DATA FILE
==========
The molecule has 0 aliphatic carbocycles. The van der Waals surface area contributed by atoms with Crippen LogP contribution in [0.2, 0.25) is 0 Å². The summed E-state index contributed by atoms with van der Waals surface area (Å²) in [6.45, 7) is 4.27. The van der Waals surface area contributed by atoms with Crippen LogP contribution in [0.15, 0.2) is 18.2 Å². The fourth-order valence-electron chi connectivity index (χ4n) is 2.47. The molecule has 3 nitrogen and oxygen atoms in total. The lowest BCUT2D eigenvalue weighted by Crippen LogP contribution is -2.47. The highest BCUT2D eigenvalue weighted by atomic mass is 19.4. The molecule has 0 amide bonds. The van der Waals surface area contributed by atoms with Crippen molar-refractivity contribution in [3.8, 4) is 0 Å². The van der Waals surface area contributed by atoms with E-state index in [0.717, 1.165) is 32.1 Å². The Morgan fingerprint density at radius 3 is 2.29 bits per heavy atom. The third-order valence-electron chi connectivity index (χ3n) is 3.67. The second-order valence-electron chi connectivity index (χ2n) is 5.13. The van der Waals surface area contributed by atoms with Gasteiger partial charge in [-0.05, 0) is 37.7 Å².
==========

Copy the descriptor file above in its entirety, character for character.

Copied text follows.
The molecule has 0 aliphatic carbocycles. The van der Waals surface area contributed by atoms with Crippen LogP contribution in [0.2, 0.25) is 0 Å². The summed E-state index contributed by atoms with van der Waals surface area (Å²) in [6.45, 7) is 4.27. The van der Waals surface area contributed by atoms with Crippen LogP contribution in [0.15, 0.2) is 18.2 Å². The fourth-order valence-electron chi connectivity index (χ4n) is 2.47. The molecule has 3 nitrogen and oxygen atoms in total. The lowest BCUT2D eigenvalue weighted by Crippen LogP contribution is -2.47. The highest BCUT2D eigenvalue weighted by atomic mass is 19.4. The molecule has 0 amide bonds. The van der Waals surface area contributed by atoms with Crippen molar-refractivity contribution in [3.8, 4) is 0 Å². The van der Waals surface area contributed by atoms with E-state index in [0.717, 1.165) is 32.1 Å². The Morgan fingerprint density at radius 3 is 2.29 bits per heavy atom. The third-order valence-electron chi connectivity index (χ3n) is 3.67. The second-order valence-electron chi connectivity index (χ2n) is 5.13. The van der Waals surface area contributed by atoms with Gasteiger partial charge in [-0.05, 0) is 37.7 Å².